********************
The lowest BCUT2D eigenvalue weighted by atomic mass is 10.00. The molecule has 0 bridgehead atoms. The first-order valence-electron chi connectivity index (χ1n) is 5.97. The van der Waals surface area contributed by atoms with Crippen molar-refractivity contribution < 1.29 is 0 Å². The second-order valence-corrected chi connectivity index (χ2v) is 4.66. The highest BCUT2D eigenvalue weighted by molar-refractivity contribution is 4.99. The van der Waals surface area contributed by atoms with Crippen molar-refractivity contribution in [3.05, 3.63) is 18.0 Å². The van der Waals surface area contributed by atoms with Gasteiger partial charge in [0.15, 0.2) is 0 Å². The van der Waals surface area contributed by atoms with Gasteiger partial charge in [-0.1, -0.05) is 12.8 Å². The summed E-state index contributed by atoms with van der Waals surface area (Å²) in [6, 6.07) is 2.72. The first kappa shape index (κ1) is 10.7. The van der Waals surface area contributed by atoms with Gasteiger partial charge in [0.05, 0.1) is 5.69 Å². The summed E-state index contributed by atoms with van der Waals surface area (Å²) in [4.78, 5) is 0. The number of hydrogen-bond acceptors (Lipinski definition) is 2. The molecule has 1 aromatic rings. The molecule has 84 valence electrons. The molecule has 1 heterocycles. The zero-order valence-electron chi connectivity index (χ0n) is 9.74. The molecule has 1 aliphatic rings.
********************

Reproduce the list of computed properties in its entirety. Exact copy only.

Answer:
The lowest BCUT2D eigenvalue weighted by atomic mass is 10.00. The molecule has 0 bridgehead atoms. The first-order valence-electron chi connectivity index (χ1n) is 5.97. The van der Waals surface area contributed by atoms with Crippen molar-refractivity contribution < 1.29 is 0 Å². The second-order valence-corrected chi connectivity index (χ2v) is 4.66. The highest BCUT2D eigenvalue weighted by molar-refractivity contribution is 4.99. The van der Waals surface area contributed by atoms with Crippen molar-refractivity contribution in [3.05, 3.63) is 18.0 Å². The van der Waals surface area contributed by atoms with Gasteiger partial charge in [0.15, 0.2) is 0 Å². The van der Waals surface area contributed by atoms with Gasteiger partial charge in [-0.1, -0.05) is 12.8 Å². The summed E-state index contributed by atoms with van der Waals surface area (Å²) in [6, 6.07) is 2.72. The first kappa shape index (κ1) is 10.7. The van der Waals surface area contributed by atoms with Gasteiger partial charge in [0.05, 0.1) is 5.69 Å². The summed E-state index contributed by atoms with van der Waals surface area (Å²) in [4.78, 5) is 0. The number of hydrogen-bond acceptors (Lipinski definition) is 2. The molecule has 1 aromatic rings. The molecule has 84 valence electrons. The molecule has 1 heterocycles. The zero-order valence-electron chi connectivity index (χ0n) is 9.74. The molecule has 1 aliphatic rings.